The Shanghai Stock Exchange, where price declines have rocked global capital markets in the past several weeks, will reopen on Monday following holidays in China to mark the end of World War II.
The big picture from the Beige Book, a collection of anecdotes on the economy produced by the Federal Reserve, is a familiar one: the U.S.
WASHINGTON—China's slowdown and a host of other downside risks threaten to push the global economy into much deeper trouble without concerted action by the world's largest economies, the International Monetary Fund warned Wednesday.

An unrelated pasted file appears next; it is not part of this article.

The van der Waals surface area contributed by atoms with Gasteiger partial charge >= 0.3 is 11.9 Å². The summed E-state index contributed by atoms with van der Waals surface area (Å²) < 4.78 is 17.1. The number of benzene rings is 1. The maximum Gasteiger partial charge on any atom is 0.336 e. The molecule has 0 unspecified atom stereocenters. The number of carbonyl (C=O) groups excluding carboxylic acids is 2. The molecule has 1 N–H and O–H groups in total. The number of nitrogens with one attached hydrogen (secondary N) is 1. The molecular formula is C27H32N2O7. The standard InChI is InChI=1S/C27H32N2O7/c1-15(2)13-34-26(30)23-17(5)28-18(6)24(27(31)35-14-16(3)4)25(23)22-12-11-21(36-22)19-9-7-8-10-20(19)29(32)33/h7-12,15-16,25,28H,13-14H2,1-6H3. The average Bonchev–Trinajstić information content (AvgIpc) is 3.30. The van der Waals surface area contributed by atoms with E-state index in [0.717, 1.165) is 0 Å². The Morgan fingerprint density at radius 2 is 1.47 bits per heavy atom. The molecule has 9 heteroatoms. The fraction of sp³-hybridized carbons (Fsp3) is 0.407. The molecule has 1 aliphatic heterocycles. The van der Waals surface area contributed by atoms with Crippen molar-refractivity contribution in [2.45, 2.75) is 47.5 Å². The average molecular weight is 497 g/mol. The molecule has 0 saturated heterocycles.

Belinda Luscombe, an editor-at-large of TIME, writes about the science, economy and insanity of relationships—those conducted at home, work or in cyberspace.
Reports from the 12 districts that make up the U.S. Federal Reserve System indicated that "economic activity continued expanding" between July and mid-August, although some districts said they had felt the effects of the Chinese slowdown.